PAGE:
Letter appointing Price as Children's Specialist of the Royal City of Dublin Hospital. 23 November 1932. TCD MS 7534/28.
Letter appointing Price as Consultant Physician to the Royal National Hospital for Consumption in Ireland. 12 November 1937. TCD MS 7534/204.
The Sunshine Home was founded in 1924 as a 'home for poor children, needing fresh air and sunshine', at a time when housing conditions for many in Dublin were among the worst in Europe. Price worked there during the 1920s and 1930s. TCD MS 7535/25.
Despite the scale of the TB problem in Britain and Ireland, specialists were reluctant to adapt new methods being pioneered in Europe, such as the BCG (Bacillus Calmette-Guérin) vaccine first used on humans in Paris in 1921. Ascribing this medical ignorance to doctors' reliance on English texts, Price went to study on the Continent, completing a postgraduate course in Bavaria in 1934; she represented St Ultan's at the International Hospitals Federation Congress, Rome in 1935; she worked under Dr A. Wassen, who had successfully introduced BCG to Sweden; and she visited hospitals in France, Austria and Norway. This study would inform Price's work on the tuberculosis problem in Ireland. Timetable for a refresher course in the diagnosis and treatment of TB, Scheidegg, Bavaria, September 1934. TCD MS 7534/63.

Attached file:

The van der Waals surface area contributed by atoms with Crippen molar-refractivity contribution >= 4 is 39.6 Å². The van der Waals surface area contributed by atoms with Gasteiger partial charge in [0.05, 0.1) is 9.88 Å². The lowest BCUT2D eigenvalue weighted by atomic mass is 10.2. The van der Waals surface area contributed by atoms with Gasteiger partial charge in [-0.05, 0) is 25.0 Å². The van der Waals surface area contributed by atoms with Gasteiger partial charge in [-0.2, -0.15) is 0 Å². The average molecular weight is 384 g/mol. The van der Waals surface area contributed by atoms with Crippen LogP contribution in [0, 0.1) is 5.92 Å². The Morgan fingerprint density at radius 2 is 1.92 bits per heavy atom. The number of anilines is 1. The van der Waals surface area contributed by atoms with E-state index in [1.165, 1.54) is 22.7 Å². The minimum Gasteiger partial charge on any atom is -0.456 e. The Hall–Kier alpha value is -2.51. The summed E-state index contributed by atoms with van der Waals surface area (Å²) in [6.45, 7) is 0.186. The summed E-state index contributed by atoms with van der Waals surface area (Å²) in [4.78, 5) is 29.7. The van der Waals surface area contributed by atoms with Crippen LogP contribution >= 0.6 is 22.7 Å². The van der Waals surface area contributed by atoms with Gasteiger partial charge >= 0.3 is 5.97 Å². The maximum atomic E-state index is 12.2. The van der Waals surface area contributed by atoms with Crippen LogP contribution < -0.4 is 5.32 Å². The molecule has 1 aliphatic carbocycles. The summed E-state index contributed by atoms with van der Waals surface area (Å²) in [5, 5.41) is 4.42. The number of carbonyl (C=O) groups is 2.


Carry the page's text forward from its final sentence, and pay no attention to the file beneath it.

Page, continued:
Photograph taken during a lecture at the Ospedale Maggiore, Turin, 1935. TCD MS 7534/83.
Notes taken by Price in Vienna in the mid-1930s. TCD MS 7534/47.
One of Price's main correspondents was Walter Pagel, a Jewish refugee from the Nazis, who was continuing his work on TB at the TB Colony, Papworth Village Settlement, near Cambridge, then the Central Middlesex Hospital, London. Pagel and Price exchanged and discussed each other's papers; in this paper Pagel surprisingly uses research on inmates from Nazi concentration camps. 7 October 1939. TCD MS 7535/117/2.